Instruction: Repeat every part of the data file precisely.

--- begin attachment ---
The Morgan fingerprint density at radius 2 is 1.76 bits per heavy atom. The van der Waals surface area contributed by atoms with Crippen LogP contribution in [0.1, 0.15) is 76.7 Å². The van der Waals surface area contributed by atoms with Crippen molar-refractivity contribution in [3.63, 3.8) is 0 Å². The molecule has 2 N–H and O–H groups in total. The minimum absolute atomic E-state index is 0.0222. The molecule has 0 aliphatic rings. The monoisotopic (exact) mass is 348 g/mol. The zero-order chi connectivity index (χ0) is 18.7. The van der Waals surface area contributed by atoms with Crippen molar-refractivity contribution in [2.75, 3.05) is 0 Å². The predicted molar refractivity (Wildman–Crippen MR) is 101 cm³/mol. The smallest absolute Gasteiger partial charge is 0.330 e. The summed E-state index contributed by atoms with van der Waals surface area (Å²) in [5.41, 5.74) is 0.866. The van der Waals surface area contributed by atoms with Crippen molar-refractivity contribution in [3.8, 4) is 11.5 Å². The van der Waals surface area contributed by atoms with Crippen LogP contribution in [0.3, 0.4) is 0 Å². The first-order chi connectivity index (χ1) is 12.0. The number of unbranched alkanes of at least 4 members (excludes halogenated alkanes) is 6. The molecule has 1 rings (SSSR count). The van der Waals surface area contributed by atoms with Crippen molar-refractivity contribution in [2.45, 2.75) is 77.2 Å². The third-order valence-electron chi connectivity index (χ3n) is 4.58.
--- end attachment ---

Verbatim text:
The Morgan fingerprint density at radius 2 is 1.76 bits per heavy atom. The van der Waals surface area contributed by atoms with Crippen LogP contribution in [0.1, 0.15) is 76.7 Å². The van der Waals surface area contributed by atoms with Crippen molar-refractivity contribution in [3.63, 3.8) is 0 Å². The molecule has 2 N–H and O–H groups in total. The minimum absolute atomic E-state index is 0.0222. The molecule has 0 aliphatic rings. The monoisotopic (exact) mass is 348 g/mol. The zero-order chi connectivity index (χ0) is 18.7. The van der Waals surface area contributed by atoms with Crippen molar-refractivity contribution in [2.75, 3.05) is 0 Å². The predicted molar refractivity (Wildman–Crippen MR) is 101 cm³/mol. The smallest absolute Gasteiger partial charge is 0.330 e. The summed E-state index contributed by atoms with van der Waals surface area (Å²) in [5.41, 5.74) is 0.866. The van der Waals surface area contributed by atoms with Crippen molar-refractivity contribution in [3.8, 4) is 11.5 Å². The van der Waals surface area contributed by atoms with Crippen LogP contribution in [0.3, 0.4) is 0 Å². The first-order chi connectivity index (χ1) is 12.0. The number of unbranched alkanes of at least 4 members (excludes halogenated alkanes) is 6. The molecule has 1 rings (SSSR count). The van der Waals surface area contributed by atoms with Crippen molar-refractivity contribution in [2.45, 2.75) is 77.2 Å². The third-order valence-electron chi connectivity index (χ3n) is 4.58.